In looking at SIN, I included some photos in the handouts which I will post below. I recommended that photos be used in such a way that we can see how we change from day to day. This exercise was not created by me; I have seen it in various forms a number of times. Let's look at how Stephanie Calabrese Roberts, author of The Art of iPhoneography, describes it.
She gives these instructions:
Scan through your image library and select a handful of your favorites. Study each image and ask yourself these questions:
- What were you doing moments before you made the image?
- What inspired you to make the image?
- How did you feel at that moment?
- How did the time of day, season, or weather impact the moment?
- How does the image make you feel now?
- If you could return to the scene now, how might you see it differently?
Since most people in my session would not have brought photos with them, I provided those below. Attendees were asked to write some reactions, observations, feelings, or descriptive words below each of the photos. I urged them to then revisit the photos a week later, preferably even further in the future, and again respond to them (not looking at the previous responses). Typically responses will shift and change.Roberts writes in her book:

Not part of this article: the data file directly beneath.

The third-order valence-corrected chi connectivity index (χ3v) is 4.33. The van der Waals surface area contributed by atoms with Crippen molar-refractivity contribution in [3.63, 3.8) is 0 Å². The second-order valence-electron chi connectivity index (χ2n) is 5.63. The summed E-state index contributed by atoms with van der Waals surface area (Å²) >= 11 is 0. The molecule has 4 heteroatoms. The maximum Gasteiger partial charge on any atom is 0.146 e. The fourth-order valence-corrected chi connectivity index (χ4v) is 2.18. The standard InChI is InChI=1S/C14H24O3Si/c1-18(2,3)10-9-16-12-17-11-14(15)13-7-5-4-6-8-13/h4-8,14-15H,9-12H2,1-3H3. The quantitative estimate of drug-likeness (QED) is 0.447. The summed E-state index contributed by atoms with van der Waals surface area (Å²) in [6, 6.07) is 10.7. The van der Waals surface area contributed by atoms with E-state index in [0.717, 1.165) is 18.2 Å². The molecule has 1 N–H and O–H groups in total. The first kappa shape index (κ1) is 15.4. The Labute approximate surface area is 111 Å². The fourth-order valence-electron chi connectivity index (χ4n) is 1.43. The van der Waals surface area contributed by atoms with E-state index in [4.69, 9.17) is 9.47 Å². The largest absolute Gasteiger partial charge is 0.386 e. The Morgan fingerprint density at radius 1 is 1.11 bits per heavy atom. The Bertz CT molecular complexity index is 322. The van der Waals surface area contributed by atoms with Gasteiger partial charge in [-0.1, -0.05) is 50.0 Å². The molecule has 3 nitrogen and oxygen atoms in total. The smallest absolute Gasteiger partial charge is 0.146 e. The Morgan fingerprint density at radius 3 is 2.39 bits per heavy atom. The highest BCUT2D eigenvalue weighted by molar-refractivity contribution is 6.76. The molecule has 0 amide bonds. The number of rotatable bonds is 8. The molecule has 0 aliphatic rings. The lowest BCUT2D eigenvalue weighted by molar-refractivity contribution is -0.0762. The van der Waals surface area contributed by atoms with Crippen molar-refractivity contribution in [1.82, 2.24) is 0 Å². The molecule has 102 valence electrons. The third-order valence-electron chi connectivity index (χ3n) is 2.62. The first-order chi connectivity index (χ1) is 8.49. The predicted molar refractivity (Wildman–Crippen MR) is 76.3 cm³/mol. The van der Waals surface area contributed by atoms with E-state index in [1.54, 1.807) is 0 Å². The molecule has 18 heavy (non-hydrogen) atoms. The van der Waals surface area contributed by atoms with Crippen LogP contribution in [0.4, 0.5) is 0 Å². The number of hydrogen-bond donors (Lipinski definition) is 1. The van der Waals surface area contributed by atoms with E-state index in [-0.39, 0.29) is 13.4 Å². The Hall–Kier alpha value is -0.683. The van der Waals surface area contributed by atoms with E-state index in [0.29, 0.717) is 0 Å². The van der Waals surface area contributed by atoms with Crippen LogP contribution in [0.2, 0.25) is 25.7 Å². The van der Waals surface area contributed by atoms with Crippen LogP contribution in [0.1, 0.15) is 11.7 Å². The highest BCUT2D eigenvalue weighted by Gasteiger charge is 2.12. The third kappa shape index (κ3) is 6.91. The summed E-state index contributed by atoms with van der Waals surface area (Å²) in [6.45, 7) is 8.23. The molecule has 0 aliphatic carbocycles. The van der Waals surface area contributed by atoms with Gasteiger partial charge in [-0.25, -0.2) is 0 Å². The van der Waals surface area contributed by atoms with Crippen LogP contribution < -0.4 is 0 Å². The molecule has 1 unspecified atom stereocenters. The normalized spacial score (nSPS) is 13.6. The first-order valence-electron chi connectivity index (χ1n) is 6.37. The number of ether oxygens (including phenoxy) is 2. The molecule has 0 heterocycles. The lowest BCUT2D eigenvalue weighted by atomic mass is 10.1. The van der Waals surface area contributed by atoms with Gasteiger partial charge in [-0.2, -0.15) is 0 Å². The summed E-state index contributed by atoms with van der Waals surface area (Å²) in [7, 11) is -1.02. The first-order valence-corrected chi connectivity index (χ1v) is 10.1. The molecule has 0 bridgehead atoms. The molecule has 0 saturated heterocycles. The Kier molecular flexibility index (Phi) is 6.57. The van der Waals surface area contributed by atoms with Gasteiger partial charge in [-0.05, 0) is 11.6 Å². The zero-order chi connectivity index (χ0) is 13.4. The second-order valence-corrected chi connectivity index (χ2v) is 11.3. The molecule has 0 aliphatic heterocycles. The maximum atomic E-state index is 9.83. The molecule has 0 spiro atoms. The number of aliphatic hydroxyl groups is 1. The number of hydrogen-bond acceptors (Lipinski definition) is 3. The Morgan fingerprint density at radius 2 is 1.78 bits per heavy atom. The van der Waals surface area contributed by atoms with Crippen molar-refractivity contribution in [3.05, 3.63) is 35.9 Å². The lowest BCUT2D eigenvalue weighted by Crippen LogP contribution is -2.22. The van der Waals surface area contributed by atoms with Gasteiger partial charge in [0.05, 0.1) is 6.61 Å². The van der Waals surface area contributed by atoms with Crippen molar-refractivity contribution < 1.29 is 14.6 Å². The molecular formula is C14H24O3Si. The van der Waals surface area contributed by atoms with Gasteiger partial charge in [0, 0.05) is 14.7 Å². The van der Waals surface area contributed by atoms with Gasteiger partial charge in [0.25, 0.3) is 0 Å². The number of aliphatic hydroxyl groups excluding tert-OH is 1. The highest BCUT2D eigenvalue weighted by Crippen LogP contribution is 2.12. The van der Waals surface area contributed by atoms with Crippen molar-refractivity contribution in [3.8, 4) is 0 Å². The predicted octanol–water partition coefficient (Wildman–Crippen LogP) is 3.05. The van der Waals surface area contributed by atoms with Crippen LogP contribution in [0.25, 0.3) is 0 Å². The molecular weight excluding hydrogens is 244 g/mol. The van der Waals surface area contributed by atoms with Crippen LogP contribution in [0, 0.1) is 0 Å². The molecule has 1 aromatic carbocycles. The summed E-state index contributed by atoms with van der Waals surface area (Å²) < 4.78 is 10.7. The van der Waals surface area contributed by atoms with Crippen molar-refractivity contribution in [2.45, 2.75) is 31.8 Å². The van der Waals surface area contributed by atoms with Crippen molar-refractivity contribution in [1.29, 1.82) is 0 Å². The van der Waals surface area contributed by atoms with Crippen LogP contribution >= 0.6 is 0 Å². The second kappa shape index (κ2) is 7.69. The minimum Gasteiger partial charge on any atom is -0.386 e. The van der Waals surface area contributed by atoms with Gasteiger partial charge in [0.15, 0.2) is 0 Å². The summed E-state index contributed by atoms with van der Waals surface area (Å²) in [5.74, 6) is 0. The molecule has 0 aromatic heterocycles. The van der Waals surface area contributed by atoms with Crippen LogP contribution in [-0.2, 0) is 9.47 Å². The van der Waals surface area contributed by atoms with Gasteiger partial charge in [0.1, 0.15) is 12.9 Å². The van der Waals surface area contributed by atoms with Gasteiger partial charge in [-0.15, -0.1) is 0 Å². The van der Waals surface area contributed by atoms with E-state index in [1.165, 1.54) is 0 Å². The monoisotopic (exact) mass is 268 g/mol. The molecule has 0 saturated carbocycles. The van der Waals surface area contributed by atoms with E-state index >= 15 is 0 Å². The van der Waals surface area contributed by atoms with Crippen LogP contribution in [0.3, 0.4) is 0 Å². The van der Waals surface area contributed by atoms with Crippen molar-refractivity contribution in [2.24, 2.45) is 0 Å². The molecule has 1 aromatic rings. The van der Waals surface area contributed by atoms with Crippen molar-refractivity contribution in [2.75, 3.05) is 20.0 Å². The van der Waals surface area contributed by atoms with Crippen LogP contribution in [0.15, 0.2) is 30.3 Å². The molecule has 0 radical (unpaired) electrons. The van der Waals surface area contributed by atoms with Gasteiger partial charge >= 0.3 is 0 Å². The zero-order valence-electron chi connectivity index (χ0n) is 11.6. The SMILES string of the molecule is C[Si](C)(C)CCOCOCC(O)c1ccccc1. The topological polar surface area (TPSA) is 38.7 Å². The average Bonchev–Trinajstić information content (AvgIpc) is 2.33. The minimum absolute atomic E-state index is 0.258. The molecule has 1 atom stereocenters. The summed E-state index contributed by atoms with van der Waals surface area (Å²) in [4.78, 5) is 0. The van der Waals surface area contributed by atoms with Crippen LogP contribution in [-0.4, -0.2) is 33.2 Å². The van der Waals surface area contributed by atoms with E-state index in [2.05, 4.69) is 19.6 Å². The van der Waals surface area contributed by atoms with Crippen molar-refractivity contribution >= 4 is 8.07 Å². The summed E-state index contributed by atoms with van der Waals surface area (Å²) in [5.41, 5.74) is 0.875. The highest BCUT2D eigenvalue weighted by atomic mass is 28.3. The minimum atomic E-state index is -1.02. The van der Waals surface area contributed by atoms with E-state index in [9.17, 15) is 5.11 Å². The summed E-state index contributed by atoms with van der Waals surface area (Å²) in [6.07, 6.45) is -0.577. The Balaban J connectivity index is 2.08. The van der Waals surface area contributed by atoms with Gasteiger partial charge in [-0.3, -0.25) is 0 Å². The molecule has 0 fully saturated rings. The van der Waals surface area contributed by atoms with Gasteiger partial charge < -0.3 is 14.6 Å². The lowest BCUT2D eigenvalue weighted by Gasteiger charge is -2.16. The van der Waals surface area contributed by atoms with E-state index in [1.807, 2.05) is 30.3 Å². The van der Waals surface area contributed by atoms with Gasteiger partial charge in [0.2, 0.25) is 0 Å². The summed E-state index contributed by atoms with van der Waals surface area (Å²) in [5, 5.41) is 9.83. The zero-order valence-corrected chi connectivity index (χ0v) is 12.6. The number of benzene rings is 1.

Let's loosen up your literal association with imagery and train your eye to see more conceptually. One way to do this is by associating different words with an image to see how the connection between the two might change the way you feel about an image. Take a look at the following iPhone images and think about ... three words associated with each image. ... Set a date on your calendar one year from today [in my experience sooner can be as effective] to re-evaluate the images and your word selections to see if you feel differently.
Try a similar exercise with your own photos. Choose and assign a one-word title for images ... then revisit the photos at a later date to see if you feel compelled to rename them. The life perspectives you collect over time will likely reveal shifts in your perspective. [Emphasis added.]
If you try this measuring stick for shifts in perspective, either by using the photos below or your own, please let me know what you detect. For me, hearing about these shifts is fun, engaging, often intriguing.